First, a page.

This isn’t the first time I’ve realized this.
Bylines don’t tell the whole story.
You can compare it to a movie: The credits roll and only one name is shown. “By: John Smith”. Forget all the actors, producers, cameramen and audio mixers.
A byline doesn’t even begin to tell a reader how much goes into the story. I realized this last summer with my first nationally broadcast video story about the oyster industry after the Gulf Oil Disaster. It took video editors, fellow producers, writers, photographers and so much more to shape my piece into usable material.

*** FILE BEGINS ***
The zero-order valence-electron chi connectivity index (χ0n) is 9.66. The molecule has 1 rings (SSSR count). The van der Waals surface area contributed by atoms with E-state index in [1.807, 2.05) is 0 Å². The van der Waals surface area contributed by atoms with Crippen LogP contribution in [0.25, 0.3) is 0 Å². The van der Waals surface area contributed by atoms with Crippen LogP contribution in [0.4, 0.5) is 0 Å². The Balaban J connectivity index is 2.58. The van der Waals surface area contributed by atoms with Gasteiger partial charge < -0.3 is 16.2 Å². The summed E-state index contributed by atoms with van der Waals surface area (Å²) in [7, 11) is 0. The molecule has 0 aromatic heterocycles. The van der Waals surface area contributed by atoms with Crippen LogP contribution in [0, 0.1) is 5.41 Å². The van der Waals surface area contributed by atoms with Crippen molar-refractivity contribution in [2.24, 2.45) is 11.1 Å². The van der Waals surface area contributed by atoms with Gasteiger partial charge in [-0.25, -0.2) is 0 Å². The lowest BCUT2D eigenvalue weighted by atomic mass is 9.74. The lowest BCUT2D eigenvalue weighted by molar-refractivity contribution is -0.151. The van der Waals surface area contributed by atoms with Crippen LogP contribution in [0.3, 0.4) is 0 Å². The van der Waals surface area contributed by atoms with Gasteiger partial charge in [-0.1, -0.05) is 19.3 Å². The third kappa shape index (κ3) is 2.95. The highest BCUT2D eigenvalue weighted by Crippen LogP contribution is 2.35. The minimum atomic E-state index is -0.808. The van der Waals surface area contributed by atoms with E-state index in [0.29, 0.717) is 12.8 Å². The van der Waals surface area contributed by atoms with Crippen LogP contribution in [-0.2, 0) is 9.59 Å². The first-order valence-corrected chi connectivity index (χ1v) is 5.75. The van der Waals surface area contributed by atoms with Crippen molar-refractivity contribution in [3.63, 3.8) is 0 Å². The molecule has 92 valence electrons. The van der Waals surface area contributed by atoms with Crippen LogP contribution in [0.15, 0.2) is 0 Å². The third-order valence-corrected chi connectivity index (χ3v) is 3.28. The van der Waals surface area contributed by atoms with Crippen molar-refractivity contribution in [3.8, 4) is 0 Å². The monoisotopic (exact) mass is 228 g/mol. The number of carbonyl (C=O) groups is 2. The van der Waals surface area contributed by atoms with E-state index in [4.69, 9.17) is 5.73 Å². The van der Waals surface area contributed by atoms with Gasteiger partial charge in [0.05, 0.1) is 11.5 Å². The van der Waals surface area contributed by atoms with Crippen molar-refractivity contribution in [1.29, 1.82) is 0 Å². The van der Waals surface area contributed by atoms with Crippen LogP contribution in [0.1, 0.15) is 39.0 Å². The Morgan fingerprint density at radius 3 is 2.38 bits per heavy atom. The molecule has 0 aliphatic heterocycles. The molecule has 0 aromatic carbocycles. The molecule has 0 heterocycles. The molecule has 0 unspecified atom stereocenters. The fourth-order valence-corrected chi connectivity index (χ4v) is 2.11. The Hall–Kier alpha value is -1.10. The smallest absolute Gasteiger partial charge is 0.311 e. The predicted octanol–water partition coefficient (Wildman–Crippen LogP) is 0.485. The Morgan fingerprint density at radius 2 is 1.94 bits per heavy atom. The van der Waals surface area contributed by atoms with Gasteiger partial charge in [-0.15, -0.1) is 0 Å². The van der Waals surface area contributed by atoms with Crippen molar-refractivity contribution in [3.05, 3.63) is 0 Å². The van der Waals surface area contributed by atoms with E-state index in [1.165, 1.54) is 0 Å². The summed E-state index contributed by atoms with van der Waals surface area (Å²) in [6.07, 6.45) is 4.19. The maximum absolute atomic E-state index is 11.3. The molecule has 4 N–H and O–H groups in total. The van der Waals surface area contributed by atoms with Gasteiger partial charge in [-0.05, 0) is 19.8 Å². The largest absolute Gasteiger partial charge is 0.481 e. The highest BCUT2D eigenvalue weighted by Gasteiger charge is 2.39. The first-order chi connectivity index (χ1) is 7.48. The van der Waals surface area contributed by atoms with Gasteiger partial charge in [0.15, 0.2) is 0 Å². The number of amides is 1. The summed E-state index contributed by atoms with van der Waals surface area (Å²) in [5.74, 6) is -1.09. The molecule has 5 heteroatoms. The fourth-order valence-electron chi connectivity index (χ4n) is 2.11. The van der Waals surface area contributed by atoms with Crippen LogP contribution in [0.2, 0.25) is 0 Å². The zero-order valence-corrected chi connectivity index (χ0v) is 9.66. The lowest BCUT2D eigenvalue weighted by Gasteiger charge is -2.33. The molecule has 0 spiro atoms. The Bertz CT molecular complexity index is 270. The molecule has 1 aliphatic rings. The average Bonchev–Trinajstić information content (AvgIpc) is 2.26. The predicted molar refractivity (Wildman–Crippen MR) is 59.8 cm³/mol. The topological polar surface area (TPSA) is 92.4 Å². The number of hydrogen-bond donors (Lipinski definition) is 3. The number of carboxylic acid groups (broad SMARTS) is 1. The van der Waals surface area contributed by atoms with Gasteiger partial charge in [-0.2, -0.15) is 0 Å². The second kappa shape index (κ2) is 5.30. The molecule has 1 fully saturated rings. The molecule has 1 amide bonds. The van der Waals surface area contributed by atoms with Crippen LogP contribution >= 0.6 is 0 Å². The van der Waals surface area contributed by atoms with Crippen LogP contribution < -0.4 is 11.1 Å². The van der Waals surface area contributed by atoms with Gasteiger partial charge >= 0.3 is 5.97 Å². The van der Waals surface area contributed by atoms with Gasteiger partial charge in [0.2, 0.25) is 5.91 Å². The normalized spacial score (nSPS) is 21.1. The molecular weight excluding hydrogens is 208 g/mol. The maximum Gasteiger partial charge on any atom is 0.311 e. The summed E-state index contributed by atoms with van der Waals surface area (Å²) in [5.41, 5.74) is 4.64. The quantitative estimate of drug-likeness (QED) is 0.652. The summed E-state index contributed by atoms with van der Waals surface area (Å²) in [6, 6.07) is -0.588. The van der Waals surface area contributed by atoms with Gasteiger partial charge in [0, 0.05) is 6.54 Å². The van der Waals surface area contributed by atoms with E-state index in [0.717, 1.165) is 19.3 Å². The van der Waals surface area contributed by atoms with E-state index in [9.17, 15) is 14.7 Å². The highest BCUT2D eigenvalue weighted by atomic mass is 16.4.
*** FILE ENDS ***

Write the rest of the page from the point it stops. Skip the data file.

Now, this summer, the same rule applies with print copy. Photographers, fellow reporters, copy editors, the sources; they all have important roles in the finished product, shaping how the final version gets printed, but most people don’t realize the true teamwork that is necessary to produce quality journalism.
This frightens me a bit. I’ve been trained to be a convergence journalist, a mobile newsroom, an all-in-one man. But how can I possibly be all those things to produce outstanding journalism?
I’m not saying it is impossible to do; it certainly is. But I think backpack journos like myself forget how much more efficient teamwork can be than producing everything yourself.